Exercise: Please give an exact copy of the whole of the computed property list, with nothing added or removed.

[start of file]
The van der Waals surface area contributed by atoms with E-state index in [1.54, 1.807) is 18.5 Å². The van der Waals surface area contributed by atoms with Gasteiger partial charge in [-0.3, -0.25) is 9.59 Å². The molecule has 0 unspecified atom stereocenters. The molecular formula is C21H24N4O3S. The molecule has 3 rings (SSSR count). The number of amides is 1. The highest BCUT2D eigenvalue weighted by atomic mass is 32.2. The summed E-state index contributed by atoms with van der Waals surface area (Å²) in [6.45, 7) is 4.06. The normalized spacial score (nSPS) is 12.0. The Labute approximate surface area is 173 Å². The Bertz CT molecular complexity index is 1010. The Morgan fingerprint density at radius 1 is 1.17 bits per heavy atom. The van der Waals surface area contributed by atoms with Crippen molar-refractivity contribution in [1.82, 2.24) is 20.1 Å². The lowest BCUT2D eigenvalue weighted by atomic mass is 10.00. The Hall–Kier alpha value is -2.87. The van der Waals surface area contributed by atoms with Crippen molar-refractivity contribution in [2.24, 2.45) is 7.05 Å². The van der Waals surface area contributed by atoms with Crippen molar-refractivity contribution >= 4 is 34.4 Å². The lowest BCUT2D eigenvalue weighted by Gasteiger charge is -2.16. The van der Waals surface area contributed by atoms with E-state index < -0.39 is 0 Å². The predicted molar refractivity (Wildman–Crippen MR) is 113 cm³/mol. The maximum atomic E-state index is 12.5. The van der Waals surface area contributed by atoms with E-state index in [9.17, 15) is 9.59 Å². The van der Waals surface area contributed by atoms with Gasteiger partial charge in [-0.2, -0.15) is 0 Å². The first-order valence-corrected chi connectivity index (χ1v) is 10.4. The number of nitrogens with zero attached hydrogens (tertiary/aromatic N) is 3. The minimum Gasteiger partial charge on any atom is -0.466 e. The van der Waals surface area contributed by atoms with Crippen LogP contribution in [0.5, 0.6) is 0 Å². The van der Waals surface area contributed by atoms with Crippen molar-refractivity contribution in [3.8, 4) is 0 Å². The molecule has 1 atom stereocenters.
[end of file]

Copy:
The van der Waals surface area contributed by atoms with E-state index in [1.54, 1.807) is 18.5 Å². The van der Waals surface area contributed by atoms with Gasteiger partial charge in [-0.3, -0.25) is 9.59 Å². The molecule has 0 unspecified atom stereocenters. The molecular formula is C21H24N4O3S. The molecule has 3 rings (SSSR count). The number of amides is 1. The highest BCUT2D eigenvalue weighted by atomic mass is 32.2. The summed E-state index contributed by atoms with van der Waals surface area (Å²) in [6.45, 7) is 4.06. The normalized spacial score (nSPS) is 12.0. The Labute approximate surface area is 173 Å². The Bertz CT molecular complexity index is 1010. The Morgan fingerprint density at radius 1 is 1.17 bits per heavy atom. The van der Waals surface area contributed by atoms with Crippen molar-refractivity contribution in [1.82, 2.24) is 20.1 Å². The lowest BCUT2D eigenvalue weighted by atomic mass is 10.00. The Hall–Kier alpha value is -2.87. The van der Waals surface area contributed by atoms with Crippen molar-refractivity contribution in [2.24, 2.45) is 7.05 Å². The van der Waals surface area contributed by atoms with Crippen molar-refractivity contribution >= 4 is 34.4 Å². The lowest BCUT2D eigenvalue weighted by Gasteiger charge is -2.16. The van der Waals surface area contributed by atoms with E-state index < -0.39 is 0 Å². The predicted molar refractivity (Wildman–Crippen MR) is 113 cm³/mol. The maximum atomic E-state index is 12.5. The van der Waals surface area contributed by atoms with E-state index in [9.17, 15) is 9.59 Å². The van der Waals surface area contributed by atoms with Gasteiger partial charge in [-0.2, -0.15) is 0 Å². The first-order valence-corrected chi connectivity index (χ1v) is 10.4. The number of nitrogens with zero attached hydrogens (tertiary/aromatic N) is 3. The minimum Gasteiger partial charge on any atom is -0.466 e. The van der Waals surface area contributed by atoms with Crippen LogP contribution in [0.5, 0.6) is 0 Å². The van der Waals surface area contributed by atoms with Crippen molar-refractivity contribution in [3.8, 4) is 0 Å². The molecule has 1 atom stereocenters.